Q. Is Debt Settlement like Bankruptcy?
A: There is a major difference between Debt Settlement and Bankruptcy in many areas. Chapter 7 Bankruptcy remains on your credit report for a minimum of 10 years, whereas your charged-off accounts (the derogatory accounts) may remain on your credit file for only 7 years. Sometimes, these may be removed by a competent credit repair firm earlier. But be advised that most credit repair companies will just take your money and not deliver the promised results.
Never enter a Debt Settlement program, under the assumption that you will get the negative accounts removed in less than 7 years. To be safe, base your decision on the 7 year rule, then, if you are successful in removing negative accounts earlier through a credit repair program (www.phxfast.com), it will just be frosting on the cake.
Bankruptcy reporting on your credit file may also affect other areas of your life. Bankruptcy is a PUBLIC RECORD. Most counties report recent bankruptcies in the newspaper every month or every quarter. The is also a publication that most lenders subscribe to the provide them all the recent filings. Bankruptcies filings can be found at the county registry as it is considered public information.
So its important to understand that a bankruptcy is not easy to hide from and is considered public information.Most employers pull credit files on potential candidates. It is likely that the candidate without bankruptcy will have a better chance at the position. Additionally, some employers will not hire an individual with a bankruptcy on their credit file, period. Lastly, some positions will absolutely exclude a candidate with a bankruptcy. This is especially true for security jobs, high level management jobs, jobs at banks and financial institution and many other types of positions.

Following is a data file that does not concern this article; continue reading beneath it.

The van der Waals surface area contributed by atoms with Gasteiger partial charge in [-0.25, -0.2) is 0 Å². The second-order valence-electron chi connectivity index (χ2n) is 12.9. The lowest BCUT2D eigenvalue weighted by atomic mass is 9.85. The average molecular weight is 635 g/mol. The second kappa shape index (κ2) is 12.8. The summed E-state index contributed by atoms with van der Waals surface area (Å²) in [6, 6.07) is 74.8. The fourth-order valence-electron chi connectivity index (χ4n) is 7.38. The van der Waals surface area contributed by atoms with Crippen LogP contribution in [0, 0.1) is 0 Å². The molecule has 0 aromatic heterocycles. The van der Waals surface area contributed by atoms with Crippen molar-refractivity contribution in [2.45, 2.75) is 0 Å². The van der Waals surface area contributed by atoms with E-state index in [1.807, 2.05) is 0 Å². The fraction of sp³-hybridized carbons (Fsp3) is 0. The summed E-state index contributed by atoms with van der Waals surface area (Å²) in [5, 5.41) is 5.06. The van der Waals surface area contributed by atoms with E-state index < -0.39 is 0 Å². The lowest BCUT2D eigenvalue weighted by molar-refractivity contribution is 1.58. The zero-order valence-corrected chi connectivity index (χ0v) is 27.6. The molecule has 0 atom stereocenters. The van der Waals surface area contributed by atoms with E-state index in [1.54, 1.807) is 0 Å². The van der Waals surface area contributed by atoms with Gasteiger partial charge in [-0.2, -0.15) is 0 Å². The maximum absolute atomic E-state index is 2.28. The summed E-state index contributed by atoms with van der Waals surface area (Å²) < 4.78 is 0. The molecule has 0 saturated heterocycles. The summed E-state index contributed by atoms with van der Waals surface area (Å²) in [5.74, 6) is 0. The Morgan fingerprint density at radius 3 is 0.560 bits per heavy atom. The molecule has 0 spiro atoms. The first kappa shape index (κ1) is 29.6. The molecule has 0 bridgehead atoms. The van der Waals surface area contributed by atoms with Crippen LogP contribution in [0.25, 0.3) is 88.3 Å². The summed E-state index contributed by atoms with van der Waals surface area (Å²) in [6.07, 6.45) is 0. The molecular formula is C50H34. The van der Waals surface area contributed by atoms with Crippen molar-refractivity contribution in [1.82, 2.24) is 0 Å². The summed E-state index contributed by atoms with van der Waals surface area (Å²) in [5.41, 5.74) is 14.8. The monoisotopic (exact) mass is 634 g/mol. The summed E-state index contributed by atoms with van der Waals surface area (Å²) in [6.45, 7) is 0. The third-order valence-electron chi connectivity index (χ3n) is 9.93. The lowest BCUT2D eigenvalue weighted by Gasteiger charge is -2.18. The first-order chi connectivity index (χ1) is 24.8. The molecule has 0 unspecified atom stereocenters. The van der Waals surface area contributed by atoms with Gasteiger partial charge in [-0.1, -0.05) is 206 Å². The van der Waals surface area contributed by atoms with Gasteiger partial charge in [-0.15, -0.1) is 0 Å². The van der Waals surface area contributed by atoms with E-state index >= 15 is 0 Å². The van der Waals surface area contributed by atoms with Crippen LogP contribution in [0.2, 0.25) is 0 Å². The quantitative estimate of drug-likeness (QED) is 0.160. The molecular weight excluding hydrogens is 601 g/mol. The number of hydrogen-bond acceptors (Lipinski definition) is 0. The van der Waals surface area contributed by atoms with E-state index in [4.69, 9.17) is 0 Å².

Bankruptcy can also cause issues with renting. Many landlords will not rent to individuals with a bankruptcy file. While, landlords cannot discriminate, they may legally not rent to someone based on their credit profile.
Bankruptcy can also exclude you from loans in the future. While its true that some creditors will grant credit after a person files bankruptcy, (although there is typically a waiting period) some creditors will not grant a loan to anyone with a bankruptcy on their credit file. Most loan applications ask if you have filed bankruptcy in the past 10 years, and some actually ask if you have ever filed for bankruptcy. Although the question - have you ever filed for bankruptcy may not be a lawful question, nonetheless, if you do not answer it, it will raise a red flag and if you answer "no" you will not be truthful.
No matter how you cut it, bankruptcy can affect many areas of your life and should be avoided at all cost. It should be your last resort. You should not file bankruptcy until all your options have been exhausted or at the very least explored. Unless you have come to the decision that you have no other viable options.